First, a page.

There has been a lot of exploitation of lower income voters in the last two elections; does that not count? They certainly did not have the monetary means to question the edict from the various secretaries of states that revoked their rights to vote (whether it be through voter roll purges, not supplying enough voting machines, or provisionary ballots)?

    Thanks,
    -Clinton

  • Peter Nelson

    Robert George is entirely wrong to think that an audience for OnPoint is going to be “OK” with anyone degrading or speaking invective about a Republican candidate any more than we’d be “OK” with such trash talk going in the other direction.
    . . .
    The invective against Palin is despicable and unacceptable.

    Do you have any evidence for this?

    I know many people, NPR listeners all, including myself, who think the treatment of Palin and McCain on SNL and the Colbert Report and Daily Show is hilarious.

    Politics is theater. Humans are social animals and we make political decisions not mainly on the basis of facts and data, which few people have command of, but on emotion, affiliation, identity, themes and iconography. The basic psychosocial and neurophysiological basis of homo politicus is little different than what we see in religion and sports, which as we know, are highly divisive. When Red Sox fans shout Yankees S**k!” from the bleachers it’s the same thing as when Palin supporters at a rally shout that Obama is a “socialist” – neither shout may be literally true but it’s part of the theater.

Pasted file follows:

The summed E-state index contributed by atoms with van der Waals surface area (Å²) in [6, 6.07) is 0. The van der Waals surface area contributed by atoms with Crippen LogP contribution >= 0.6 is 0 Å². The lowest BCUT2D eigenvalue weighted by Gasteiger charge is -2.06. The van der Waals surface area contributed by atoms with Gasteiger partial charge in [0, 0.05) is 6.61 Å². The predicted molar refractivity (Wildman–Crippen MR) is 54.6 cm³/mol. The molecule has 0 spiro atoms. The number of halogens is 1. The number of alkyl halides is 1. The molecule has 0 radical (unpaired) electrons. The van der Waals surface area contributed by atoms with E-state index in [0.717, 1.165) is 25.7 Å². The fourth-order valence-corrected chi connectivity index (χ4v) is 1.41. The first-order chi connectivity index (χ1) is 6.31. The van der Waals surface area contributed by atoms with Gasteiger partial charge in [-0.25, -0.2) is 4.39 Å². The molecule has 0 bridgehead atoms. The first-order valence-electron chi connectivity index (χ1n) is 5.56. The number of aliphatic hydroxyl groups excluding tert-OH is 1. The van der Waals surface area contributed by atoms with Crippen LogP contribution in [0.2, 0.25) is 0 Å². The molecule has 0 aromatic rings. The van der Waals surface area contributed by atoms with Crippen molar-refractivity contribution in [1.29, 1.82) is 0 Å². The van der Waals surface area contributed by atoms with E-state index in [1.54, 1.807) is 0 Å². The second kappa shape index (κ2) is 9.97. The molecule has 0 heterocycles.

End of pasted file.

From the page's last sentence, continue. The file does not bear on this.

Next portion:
People complain that my comments about how people make decisions are “cynical” but I’m basing it on plenty of serious research published in peer-reviewed literature. It’s no more cynical than saying that the atmosphere is 21% oxygen – it’s just an objective fact.

    If you are concerned about US politics being too divisive you should develop objective metrics for divisiveness, and then propose remedies that can be tested against those metrics.

    Mr. George is dealing with false equivalency. He seems to give equal weight to invective issuing from the McCain campaign with misguided invective from people not affiliated with the Obama campaign. Both sides have produced some sorry words from their respective supporters, but it’s the fact that the McCain campaign has personally uttered some, and with Palin encouraged them, is what is so troubling.

    I’m not sure it matters who utters them. In the last election the “Swift Boat” people managed to undo Kerry even though those claims were not uttered by Bush, himself.